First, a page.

Nova Scotia Journal

Wednesday, December 1, 2021

Nova Scotia power must modify its performance standards

Nova Scotia Power

Key Takeaways:

  • In 2020, a power utility was fined $250K for failing to meet nearly half of its performance targets.
  • Nova Scotia Power is asking regulators to change nine of the 13 metrics used to assess its performance after failing to meet reliability and customer service standards for the fourth year in a row.

“The revisions the company has proposed are not intended to relax the current performance standards, but rather were brought forward following several years of experience with how the current standards operate,” said spokesperson Jackie Foster in an email. The Nova Scotia Utility and Review Board fined NSP $250,000 for failing to meet six of 13 standards in 2019, including targets for the frequency and length of power outages.

Nova Scotia Power failed to meet its standards for the third year in a row.

In 2020, NSP failed to meet two performance standards for the second time: the length of circuit interruption and the percentage of customer bills that can be estimated. “The board is concerned that N.S. Power does not appear to recognize that an actual outcome anticipated from establishing the performance standards is to produce continuous improvement in reliability, customer service, and storm response,” the board wrote in June 2021.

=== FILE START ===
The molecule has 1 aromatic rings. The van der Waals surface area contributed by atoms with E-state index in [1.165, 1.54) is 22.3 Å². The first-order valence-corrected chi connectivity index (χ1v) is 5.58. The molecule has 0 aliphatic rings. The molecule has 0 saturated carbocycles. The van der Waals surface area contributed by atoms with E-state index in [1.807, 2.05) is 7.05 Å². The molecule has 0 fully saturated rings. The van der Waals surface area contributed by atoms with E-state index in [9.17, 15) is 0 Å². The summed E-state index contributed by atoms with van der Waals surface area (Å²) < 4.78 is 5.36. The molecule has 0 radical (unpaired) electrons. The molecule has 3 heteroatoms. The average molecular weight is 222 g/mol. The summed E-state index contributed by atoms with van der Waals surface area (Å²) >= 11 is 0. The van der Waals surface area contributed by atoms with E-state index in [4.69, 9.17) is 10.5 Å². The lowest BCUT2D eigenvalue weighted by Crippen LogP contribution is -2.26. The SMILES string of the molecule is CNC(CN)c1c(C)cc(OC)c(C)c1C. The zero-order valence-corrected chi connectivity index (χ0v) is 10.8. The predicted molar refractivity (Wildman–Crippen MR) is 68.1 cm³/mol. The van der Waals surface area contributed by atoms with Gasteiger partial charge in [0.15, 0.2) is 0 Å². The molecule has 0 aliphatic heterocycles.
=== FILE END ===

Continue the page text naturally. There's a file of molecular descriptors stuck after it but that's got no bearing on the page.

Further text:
The performance standards were implemented in 2016 in response to widespread criticism after a post-tropical storm Arthur knocked out power to 250,000 customers for up to a week in 2014.

The standards are subject to a mandatory review this year. The company was told to meet with lawyers representing residential, small businesses, and large customers, but no standards were consented to. Nova Scotia Power, on the other hand, submitted its revisions.

As part of the application process, the utility and review board asked the company, “Please explain whether those updates and relaxed targets will essentially increase the likelihood of most, if not all, of the standards being satisfied.”

The utility claims that severe weather events are lowering its overall reliability and customer service ratings.

Source: CBC News

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